His wife and partner Fei Precht adds: "our motivation for ‘the Farmhouse’ is personal. 2 years ago we relocated our office from the centre of Beijing to the mountains of Austria. We live and work now offthe grid and try to be as self-sufficient as somehow possible. We grow most of the food ourselves and get the rest from neighbouring farmers."
"We have now a very different relation to food. A tomato from your garden tastes different then the one shipped around the globe. We are aware that this life-style is not an option for everyone, so we try to develop projects, that brings food back to cities."
Precht's farmhouse will run on an organic life-cycle of byproducts inside the building, where one processes output is another processes input: Buildings create already a large amount of heat, which can be reused for plants like potatoes, nuts or beans to grow. A water-treatment system filters rain-and greywater, enriches it with nutrients and cycles it back to the greenhouses. The food waste can be locally collected in the buildings basement, turned into compost and reused to grow more food.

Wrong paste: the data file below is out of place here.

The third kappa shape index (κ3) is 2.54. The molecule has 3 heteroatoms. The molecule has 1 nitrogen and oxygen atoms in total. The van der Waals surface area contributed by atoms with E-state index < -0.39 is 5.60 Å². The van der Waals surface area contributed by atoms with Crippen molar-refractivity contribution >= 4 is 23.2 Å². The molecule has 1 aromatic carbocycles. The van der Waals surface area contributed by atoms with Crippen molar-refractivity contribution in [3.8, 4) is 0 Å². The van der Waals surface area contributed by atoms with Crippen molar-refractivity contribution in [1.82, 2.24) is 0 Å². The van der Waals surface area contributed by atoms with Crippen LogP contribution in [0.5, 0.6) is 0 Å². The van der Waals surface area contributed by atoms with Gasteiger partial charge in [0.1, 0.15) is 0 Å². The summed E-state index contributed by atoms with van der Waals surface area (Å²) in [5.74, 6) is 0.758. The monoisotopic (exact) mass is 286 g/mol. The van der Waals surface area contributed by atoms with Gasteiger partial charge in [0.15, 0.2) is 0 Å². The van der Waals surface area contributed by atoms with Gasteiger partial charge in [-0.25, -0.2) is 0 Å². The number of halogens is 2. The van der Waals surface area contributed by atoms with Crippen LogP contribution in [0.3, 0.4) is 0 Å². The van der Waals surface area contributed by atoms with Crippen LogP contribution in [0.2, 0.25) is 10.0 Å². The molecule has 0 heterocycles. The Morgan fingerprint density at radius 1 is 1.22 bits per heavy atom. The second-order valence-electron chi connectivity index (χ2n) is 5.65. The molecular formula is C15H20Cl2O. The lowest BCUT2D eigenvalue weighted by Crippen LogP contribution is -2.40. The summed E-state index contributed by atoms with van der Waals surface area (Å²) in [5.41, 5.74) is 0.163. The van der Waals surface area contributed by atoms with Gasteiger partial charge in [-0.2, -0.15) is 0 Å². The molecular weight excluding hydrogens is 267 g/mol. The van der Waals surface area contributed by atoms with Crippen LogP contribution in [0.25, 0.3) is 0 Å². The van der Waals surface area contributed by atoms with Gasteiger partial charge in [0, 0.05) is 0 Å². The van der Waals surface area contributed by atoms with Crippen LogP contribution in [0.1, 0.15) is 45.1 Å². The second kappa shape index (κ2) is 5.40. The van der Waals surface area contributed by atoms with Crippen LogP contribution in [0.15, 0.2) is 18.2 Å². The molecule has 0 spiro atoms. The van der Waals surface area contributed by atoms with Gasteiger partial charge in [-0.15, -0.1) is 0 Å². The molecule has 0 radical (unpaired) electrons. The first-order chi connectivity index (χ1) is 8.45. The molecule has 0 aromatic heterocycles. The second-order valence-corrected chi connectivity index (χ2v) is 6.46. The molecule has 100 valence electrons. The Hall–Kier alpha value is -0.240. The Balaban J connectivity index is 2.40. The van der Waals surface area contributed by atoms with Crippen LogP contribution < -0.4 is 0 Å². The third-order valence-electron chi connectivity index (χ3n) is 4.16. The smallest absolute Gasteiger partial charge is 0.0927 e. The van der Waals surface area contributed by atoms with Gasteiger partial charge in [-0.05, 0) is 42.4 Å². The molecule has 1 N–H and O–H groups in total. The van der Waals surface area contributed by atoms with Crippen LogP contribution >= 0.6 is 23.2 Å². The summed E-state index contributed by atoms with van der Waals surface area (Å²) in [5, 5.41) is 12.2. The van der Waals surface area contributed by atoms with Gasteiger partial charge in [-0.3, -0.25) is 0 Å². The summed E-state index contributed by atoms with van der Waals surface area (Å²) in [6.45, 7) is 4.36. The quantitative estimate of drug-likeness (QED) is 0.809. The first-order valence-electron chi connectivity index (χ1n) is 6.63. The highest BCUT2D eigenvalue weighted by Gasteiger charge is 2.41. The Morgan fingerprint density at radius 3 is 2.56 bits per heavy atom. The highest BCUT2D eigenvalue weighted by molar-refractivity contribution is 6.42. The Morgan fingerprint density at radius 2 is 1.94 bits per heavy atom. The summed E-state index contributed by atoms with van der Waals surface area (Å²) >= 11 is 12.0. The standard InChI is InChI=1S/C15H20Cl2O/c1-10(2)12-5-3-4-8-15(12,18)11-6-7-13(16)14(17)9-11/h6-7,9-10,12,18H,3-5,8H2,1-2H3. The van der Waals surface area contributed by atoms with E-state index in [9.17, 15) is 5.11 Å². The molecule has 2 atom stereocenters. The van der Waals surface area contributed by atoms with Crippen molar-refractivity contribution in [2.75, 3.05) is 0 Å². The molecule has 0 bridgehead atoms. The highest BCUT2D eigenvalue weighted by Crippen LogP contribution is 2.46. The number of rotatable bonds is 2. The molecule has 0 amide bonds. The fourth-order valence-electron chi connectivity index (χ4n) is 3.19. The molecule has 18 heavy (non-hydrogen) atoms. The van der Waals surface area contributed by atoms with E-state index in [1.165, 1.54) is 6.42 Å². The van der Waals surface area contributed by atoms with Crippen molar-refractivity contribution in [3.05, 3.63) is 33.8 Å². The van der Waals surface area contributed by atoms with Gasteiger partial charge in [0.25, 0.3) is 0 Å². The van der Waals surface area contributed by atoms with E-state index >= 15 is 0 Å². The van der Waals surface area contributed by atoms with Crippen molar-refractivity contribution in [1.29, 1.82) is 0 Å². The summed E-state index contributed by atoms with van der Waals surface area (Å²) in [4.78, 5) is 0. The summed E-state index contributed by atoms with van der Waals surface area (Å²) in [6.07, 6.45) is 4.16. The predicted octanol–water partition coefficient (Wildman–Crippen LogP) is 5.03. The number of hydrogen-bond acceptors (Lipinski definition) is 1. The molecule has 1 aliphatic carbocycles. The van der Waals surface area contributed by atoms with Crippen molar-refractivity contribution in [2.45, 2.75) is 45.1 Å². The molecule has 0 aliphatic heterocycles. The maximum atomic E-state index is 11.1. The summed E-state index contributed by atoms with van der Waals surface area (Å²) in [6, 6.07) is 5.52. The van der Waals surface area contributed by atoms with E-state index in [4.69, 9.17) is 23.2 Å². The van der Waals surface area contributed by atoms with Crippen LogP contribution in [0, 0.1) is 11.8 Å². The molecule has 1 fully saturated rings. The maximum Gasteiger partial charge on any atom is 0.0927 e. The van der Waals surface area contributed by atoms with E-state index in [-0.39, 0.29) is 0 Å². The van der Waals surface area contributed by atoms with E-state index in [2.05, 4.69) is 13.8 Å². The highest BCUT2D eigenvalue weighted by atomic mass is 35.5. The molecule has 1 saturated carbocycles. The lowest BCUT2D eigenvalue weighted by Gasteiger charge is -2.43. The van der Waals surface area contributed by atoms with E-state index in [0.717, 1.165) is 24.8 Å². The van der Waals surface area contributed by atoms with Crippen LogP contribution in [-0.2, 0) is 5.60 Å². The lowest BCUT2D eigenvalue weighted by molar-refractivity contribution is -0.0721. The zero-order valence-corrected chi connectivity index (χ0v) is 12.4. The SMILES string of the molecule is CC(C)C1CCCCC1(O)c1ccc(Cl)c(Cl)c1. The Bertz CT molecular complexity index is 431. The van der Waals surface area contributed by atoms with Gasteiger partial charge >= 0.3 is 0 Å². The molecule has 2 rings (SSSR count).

"This process of food production becomes visible," added Precht. "It reenters the centre of our cites and the centres of our minds. Food is an important part of our daily life and I see ‘the Farmhouse’ as an educational statement that it’s no longer a mystery where our food comes from and how it lands on our table."
The aim of the farmhouse is to encourage citizens to grow food locally, but it also continues this ecological aspect with its architecture.
"In a way, we construct our farmland and we plant our building." Trees provide the main building material for the Farmhouse. The architects used Cross Laminated Timber (CLT) panels to develop the modular system of structure, finishes and planters.